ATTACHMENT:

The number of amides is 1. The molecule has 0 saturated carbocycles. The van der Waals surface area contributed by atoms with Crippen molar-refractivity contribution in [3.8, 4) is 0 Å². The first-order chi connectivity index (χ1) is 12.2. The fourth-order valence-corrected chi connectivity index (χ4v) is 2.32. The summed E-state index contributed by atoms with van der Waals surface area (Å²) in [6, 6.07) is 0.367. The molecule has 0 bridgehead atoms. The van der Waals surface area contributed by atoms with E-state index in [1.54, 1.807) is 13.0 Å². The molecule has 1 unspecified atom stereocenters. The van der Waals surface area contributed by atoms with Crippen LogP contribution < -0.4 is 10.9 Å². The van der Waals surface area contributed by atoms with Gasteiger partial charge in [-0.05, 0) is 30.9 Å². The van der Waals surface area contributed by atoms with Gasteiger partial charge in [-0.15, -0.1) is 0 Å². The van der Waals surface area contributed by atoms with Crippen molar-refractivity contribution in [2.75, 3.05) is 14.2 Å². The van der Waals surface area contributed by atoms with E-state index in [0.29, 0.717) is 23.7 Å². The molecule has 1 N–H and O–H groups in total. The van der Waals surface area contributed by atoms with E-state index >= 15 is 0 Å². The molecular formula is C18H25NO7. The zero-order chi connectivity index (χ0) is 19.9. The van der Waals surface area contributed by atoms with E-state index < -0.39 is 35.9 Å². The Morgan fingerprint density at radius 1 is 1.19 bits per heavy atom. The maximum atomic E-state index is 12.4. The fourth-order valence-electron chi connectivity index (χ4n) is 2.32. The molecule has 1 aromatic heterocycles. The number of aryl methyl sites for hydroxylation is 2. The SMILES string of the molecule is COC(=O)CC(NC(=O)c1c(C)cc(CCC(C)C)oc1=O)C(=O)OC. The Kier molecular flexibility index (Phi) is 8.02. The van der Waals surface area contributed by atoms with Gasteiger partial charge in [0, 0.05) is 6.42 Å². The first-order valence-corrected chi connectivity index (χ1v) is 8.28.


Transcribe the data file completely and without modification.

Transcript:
The number of amides is 1. The molecule has 0 saturated carbocycles. The van der Waals surface area contributed by atoms with Crippen molar-refractivity contribution in [3.8, 4) is 0 Å². The first-order chi connectivity index (χ1) is 12.2. The fourth-order valence-corrected chi connectivity index (χ4v) is 2.32. The summed E-state index contributed by atoms with van der Waals surface area (Å²) in [6, 6.07) is 0.367. The molecule has 0 bridgehead atoms. The van der Waals surface area contributed by atoms with E-state index in [1.54, 1.807) is 13.0 Å². The molecule has 1 unspecified atom stereocenters. The van der Waals surface area contributed by atoms with Crippen LogP contribution < -0.4 is 10.9 Å². The van der Waals surface area contributed by atoms with Gasteiger partial charge in [-0.05, 0) is 30.9 Å². The van der Waals surface area contributed by atoms with Gasteiger partial charge in [-0.15, -0.1) is 0 Å². The van der Waals surface area contributed by atoms with Crippen molar-refractivity contribution in [2.75, 3.05) is 14.2 Å². The van der Waals surface area contributed by atoms with E-state index in [0.29, 0.717) is 23.7 Å². The molecule has 1 N–H and O–H groups in total. The van der Waals surface area contributed by atoms with E-state index >= 15 is 0 Å². The molecular formula is C18H25NO7. The zero-order chi connectivity index (χ0) is 19.9. The van der Waals surface area contributed by atoms with E-state index < -0.39 is 35.9 Å². The Morgan fingerprint density at radius 1 is 1.19 bits per heavy atom. The maximum atomic E-state index is 12.4. The fourth-order valence-electron chi connectivity index (χ4n) is 2.32. The molecule has 1 aromatic heterocycles. The number of aryl methyl sites for hydroxylation is 2. The SMILES string of the molecule is COC(=O)CC(NC(=O)c1c(C)cc(CCC(C)C)oc1=O)C(=O)OC. The Kier molecular flexibility index (Phi) is 8.02. The van der Waals surface area contributed by atoms with Gasteiger partial charge in [0, 0.05) is 6.42 Å². The first-order valence-corrected chi connectivity index (χ1v) is 8.28.